A Vancouver-based company is making headlines for all the right reasons with a line of single-serve coffee pods designed to combat the massive popularity of the environmentally unfriendly K-Cups.
The original concept of single-serve coffee pods used in Keurig coffee machines, K-Cups are made of harmful plastic and, according to a report from Mother Jones, the number of K-Cups produced in 2013 alone was enough to wrap around the planet more than 10 times.
Knowing that K-Cups were generating such a negative impact on the environment, entrepreneur Darren Footz began the creation and design of the G-KUP.
“Simply put, I want to change the way the world consumes single serve coffee. The current waste created by K-Cups is unacceptable,” Footz wrote on the G-KUP website.
Business In Vancouver reports that G-KUP received a patent in February for what it claims is the world’s first 100% biodegradable and compostable single-serving coffee pod.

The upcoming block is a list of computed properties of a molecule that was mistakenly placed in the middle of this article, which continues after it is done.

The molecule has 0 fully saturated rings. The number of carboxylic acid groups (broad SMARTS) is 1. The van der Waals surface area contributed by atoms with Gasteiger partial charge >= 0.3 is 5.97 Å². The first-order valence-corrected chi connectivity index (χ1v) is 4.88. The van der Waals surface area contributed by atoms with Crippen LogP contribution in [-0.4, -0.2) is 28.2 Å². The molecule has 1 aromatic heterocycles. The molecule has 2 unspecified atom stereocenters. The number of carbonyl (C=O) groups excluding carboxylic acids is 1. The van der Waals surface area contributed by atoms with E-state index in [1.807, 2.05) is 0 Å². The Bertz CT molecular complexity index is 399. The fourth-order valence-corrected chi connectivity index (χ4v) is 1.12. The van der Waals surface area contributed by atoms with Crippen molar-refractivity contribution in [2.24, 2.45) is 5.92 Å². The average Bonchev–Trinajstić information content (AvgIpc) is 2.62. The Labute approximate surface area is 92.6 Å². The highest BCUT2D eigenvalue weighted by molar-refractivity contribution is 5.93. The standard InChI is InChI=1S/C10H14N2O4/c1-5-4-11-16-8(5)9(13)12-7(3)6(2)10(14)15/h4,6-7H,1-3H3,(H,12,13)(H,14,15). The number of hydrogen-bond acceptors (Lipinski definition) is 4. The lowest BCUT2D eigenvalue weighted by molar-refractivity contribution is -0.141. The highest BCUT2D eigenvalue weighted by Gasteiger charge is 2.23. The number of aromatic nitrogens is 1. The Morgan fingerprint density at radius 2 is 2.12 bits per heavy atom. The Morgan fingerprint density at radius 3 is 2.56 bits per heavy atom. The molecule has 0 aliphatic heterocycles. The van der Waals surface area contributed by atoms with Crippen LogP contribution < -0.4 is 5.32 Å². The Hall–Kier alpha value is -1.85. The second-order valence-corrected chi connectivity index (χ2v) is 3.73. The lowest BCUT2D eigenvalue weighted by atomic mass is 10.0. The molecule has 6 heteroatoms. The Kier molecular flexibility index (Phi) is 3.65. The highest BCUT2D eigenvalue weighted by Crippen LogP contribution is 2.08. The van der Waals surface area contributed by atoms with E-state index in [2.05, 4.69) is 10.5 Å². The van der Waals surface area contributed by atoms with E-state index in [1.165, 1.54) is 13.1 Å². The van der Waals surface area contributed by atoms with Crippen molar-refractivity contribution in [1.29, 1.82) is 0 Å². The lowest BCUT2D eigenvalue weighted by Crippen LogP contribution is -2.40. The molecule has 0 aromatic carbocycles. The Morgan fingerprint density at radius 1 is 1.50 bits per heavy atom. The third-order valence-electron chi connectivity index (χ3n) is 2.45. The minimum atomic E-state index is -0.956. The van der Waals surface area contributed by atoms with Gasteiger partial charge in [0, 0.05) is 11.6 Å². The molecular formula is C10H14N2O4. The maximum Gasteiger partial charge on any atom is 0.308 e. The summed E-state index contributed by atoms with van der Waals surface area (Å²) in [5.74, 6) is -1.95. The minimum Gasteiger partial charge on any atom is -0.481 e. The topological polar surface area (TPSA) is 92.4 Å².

The pods are made from renewable materials and are completely compatible with all Keurig devices. G-KUPS are held together with a bamboo and sugar cane sleeve, with a biodegradable polymer lining that can withstand boiling water.
The company took to Instagram recently to demonstrate just how fast and easily the pods can break down into compost.
CTV News Vancouver reports scientists at UBC’s Composites Research Network are helping develop the G-KUP with federal grant money. The scientists are working diligently alongside the G-KUP staff to make sure the compostable pod doesn’t leach chemicals or sacrifice taste and quality of the coffee.
Footz also told Business in Vancouver the G-KUP pods should be ready to hit store shelves by the fall.